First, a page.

By 1987, the Rebs were scary good again, launching three-pointers at will and running to a 37-1 record before losing to eventual champion Indiana in the Final Four (where Freddie Banks would hit 10-of-19 3s en route to 38 points).

That started a ridiculous 129-21 four-year run for Vegas. Only Duke and Kentucky (under Rupp and Rick Pitino) won more game in a four-year span, while only Dean Smith's Heels racked up more wins the '80s.

That kind of let 'er rip offense set the stage for 1989-90 and one of the more memorable teams college basketball's seen in the past 25 years.

When Tark's team trounced Duke in the 1990 NCAA Championship, the Rebs' shot 61 percent from the field during a 103-73 victory and became the first school to score 100 points in a championship game. The 30-point margin of victory set another record as the title game's most lopsided ever.

Among NCAA champions, that team still holds record for scoring average (93.5), field goals made (1,356) and attempted (2,672) and assists (926; no other champ has more than 800).

With future NBA lottery picks like Larry Johnson, Stacey Augmon and Greg Anthony on the roster, the the Rebs were on the brink of back-to-back titles until Duke pulled off one of the biggest stunners of all time. The 79-77 victory is, simply put, one of the greatest games the game's ever seen and snapped a 45-game winning streak, the fourth longest in NCAA history.

Until that loss, it made sense to stage a logical debate of where UNLV stood in the annuals of the "best teams of all time."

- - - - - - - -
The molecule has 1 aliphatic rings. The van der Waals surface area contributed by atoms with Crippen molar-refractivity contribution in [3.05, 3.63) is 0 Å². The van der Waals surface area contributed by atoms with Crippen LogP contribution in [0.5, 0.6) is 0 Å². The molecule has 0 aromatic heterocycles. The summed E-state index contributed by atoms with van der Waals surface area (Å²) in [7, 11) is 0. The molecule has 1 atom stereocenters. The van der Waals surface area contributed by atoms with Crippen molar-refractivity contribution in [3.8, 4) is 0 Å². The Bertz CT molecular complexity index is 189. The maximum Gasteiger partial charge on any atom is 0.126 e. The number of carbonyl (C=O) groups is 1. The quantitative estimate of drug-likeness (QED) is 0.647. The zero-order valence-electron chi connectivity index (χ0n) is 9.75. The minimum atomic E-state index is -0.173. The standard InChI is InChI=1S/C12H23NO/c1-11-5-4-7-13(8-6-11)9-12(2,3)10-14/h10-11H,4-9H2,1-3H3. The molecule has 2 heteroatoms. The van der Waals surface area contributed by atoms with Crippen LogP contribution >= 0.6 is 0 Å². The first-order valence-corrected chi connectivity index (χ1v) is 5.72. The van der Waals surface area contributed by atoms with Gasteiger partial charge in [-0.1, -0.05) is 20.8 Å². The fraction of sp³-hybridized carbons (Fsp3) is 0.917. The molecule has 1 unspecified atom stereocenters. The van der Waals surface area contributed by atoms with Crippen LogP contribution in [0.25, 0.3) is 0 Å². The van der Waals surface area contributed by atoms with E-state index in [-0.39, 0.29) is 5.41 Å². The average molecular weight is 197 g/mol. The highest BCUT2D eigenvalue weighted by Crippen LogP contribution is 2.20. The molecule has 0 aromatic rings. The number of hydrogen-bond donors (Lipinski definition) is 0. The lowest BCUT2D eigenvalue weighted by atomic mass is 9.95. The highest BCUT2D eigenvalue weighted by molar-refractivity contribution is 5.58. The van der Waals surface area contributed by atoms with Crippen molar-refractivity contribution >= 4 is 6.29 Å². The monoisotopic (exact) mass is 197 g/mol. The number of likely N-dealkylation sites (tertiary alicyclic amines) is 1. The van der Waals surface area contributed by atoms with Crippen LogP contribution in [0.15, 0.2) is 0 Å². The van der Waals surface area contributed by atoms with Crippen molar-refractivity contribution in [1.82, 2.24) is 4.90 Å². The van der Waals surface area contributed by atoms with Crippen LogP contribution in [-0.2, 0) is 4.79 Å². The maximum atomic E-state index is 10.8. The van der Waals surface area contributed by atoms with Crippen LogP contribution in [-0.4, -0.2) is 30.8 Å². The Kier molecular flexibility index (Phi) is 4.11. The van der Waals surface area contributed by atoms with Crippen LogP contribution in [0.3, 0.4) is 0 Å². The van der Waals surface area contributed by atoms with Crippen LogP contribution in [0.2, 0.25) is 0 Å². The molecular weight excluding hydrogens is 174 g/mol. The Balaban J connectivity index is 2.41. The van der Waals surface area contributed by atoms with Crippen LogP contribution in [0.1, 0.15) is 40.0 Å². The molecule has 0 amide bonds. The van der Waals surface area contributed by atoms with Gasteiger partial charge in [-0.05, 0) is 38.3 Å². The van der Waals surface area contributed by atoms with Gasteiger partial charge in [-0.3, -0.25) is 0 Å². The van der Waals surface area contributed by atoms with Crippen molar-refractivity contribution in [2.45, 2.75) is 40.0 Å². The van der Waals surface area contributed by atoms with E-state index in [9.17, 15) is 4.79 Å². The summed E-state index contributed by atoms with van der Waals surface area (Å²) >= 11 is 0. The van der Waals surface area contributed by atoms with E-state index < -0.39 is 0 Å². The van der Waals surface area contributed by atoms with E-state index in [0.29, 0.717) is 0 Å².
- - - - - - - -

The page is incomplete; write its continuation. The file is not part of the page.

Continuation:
Much like this season's Memphis squad, the Rebs were cast as villains throughout the season, even if neither comparison was quite right.

The NCAA, on the other hand, focused on Tarkanian and his alleged infractions in the '70s. It had to lift a ban to allow the Rebs to defend their title in '91, but stood firm on a ban for the '92 tourney (UNLV would finish 26-2).

An indignant Tarkanian railed against the NCAA during the 1990 Final Four -- 'I didn't break any rules and the N.C.A.A. never had one shred of evidence against me, absolutely zero,'' he told the New York Times then. ''But there was a vendetta against me. Why, I don't know.''

He resigned a few months after the loss to Duke and changed his mind a few months later, which cast the hoops program into upheaval. The resignation stuck, which seemed to appease the NCAA.

(Tark had the last laugh. He settled his suit with the NCAA for $2.5 million in 1998, essentially paying Tarkanian for all the headaches it gave him while investigating. Was it wrong to investigate? The N.Y. Times reported that out that only 4 of the 13 players on the 1977 Final Four team received degrees. Only one of the four was a starter and another received his degree from another institution. Two of the 13 were unemployed as of last year, two worked as valets in Las Vegas, three are playing basketball, one is a security guard, one is a teacher, another a realtor, one a college coach, and another works in a paper mill. The end line? They could hoop.)

The NCAA issues didn't end with Tarkanian, though. The school was put on probation in 2000 stemming from recruiting violations.

Kruger was brought on for the 2004-05 season, hovered around .500 for a couple of years, but seems to have the program back onto its winning ways.

He guided the Rebs to back-to-back NCAA tourney berths and 57 wins the last two seasons, feats not seen since Tark was chewing on his towel.

Next Tuesday: No. 19 on the list of greatest programs.

No. 21: Texas.

No. 22: Notre Dame.

No. 23: Temple.

No. 24: Oklahoma.

No. 25: N.C. State.